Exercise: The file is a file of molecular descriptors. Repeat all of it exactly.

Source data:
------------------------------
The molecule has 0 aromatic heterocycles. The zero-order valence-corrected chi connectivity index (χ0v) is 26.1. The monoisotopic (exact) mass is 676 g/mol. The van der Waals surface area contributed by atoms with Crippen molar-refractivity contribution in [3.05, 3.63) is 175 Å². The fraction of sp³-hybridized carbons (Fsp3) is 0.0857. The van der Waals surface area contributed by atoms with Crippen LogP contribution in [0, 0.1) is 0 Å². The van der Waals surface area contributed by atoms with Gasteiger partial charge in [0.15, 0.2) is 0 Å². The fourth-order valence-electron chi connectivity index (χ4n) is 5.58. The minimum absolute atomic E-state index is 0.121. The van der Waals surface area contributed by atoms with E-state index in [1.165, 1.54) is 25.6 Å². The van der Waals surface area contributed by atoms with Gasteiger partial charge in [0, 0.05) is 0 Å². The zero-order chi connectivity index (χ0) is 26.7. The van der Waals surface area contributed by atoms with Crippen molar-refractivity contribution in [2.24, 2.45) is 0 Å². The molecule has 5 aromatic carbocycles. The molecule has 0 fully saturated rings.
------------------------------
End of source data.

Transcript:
The molecule has 0 aromatic heterocycles. The zero-order valence-corrected chi connectivity index (χ0v) is 26.1. The monoisotopic (exact) mass is 676 g/mol. The van der Waals surface area contributed by atoms with Crippen molar-refractivity contribution in [3.05, 3.63) is 175 Å². The fraction of sp³-hybridized carbons (Fsp3) is 0.0857. The van der Waals surface area contributed by atoms with Crippen LogP contribution in [0, 0.1) is 0 Å². The van der Waals surface area contributed by atoms with Gasteiger partial charge in [0.15, 0.2) is 0 Å². The fourth-order valence-electron chi connectivity index (χ4n) is 5.58. The minimum absolute atomic E-state index is 0.121. The van der Waals surface area contributed by atoms with E-state index in [1.165, 1.54) is 25.6 Å². The van der Waals surface area contributed by atoms with Gasteiger partial charge in [0, 0.05) is 0 Å². The zero-order chi connectivity index (χ0) is 26.7. The van der Waals surface area contributed by atoms with Crippen molar-refractivity contribution in [2.24, 2.45) is 0 Å². The molecule has 5 aromatic carbocycles. The molecule has 0 fully saturated rings.